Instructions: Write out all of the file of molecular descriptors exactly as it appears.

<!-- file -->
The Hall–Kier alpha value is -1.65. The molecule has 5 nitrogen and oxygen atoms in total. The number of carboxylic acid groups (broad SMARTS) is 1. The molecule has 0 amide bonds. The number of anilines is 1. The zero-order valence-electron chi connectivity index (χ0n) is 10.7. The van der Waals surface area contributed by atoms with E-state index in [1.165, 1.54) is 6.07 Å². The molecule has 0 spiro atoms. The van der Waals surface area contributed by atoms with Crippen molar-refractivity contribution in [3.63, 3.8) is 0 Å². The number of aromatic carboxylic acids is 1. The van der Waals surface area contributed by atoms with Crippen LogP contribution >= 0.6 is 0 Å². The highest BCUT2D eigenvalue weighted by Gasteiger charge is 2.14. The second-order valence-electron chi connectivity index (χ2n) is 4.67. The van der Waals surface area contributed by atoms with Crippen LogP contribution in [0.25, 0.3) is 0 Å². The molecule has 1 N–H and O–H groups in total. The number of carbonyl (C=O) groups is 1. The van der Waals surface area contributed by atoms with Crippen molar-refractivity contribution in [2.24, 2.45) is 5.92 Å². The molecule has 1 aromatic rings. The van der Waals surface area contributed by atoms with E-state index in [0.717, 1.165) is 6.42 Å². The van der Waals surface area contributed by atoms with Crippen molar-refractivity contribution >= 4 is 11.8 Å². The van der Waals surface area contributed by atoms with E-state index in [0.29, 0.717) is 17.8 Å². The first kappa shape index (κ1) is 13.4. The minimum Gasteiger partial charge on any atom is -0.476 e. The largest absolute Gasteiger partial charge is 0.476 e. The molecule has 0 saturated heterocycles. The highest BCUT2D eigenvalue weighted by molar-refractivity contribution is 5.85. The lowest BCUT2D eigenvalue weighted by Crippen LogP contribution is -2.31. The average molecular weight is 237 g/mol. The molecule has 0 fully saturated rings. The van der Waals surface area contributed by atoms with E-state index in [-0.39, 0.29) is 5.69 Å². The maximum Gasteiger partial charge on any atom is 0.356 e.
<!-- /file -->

The Hall–Kier alpha value is -1.65. The molecule has 5 nitrogen and oxygen atoms in total. The number of carboxylic acid groups (broad SMARTS) is 1. The molecule has 0 amide bonds. The number of anilines is 1. The zero-order valence-electron chi connectivity index (χ0n) is 10.7. The van der Waals surface area contributed by atoms with E-state index in [1.165, 1.54) is 6.07 Å². The molecule has 0 spiro atoms. The van der Waals surface area contributed by atoms with Crippen molar-refractivity contribution in [3.63, 3.8) is 0 Å². The number of aromatic carboxylic acids is 1. The van der Waals surface area contributed by atoms with Crippen LogP contribution >= 0.6 is 0 Å². The highest BCUT2D eigenvalue weighted by Gasteiger charge is 2.14. The second-order valence-electron chi connectivity index (χ2n) is 4.67. The van der Waals surface area contributed by atoms with Crippen LogP contribution in [0.25, 0.3) is 0 Å². The molecule has 1 N–H and O–H groups in total. The number of carbonyl (C=O) groups is 1. The van der Waals surface area contributed by atoms with Crippen molar-refractivity contribution in [2.24, 2.45) is 5.92 Å². The molecule has 1 aromatic rings. The van der Waals surface area contributed by atoms with E-state index in [0.717, 1.165) is 6.42 Å². The van der Waals surface area contributed by atoms with Crippen molar-refractivity contribution >= 4 is 11.8 Å². The van der Waals surface area contributed by atoms with E-state index in [0.29, 0.717) is 17.8 Å². The first kappa shape index (κ1) is 13.4. The minimum Gasteiger partial charge on any atom is -0.476 e. The largest absolute Gasteiger partial charge is 0.476 e. The molecule has 0 saturated heterocycles. The highest BCUT2D eigenvalue weighted by molar-refractivity contribution is 5.85. The lowest BCUT2D eigenvalue weighted by Crippen LogP contribution is -2.31. The average molecular weight is 237 g/mol. The molecule has 0 fully saturated rings. The van der Waals surface area contributed by atoms with E-state index in [-0.39, 0.29) is 5.69 Å². The maximum Gasteiger partial charge on any atom is 0.356 e.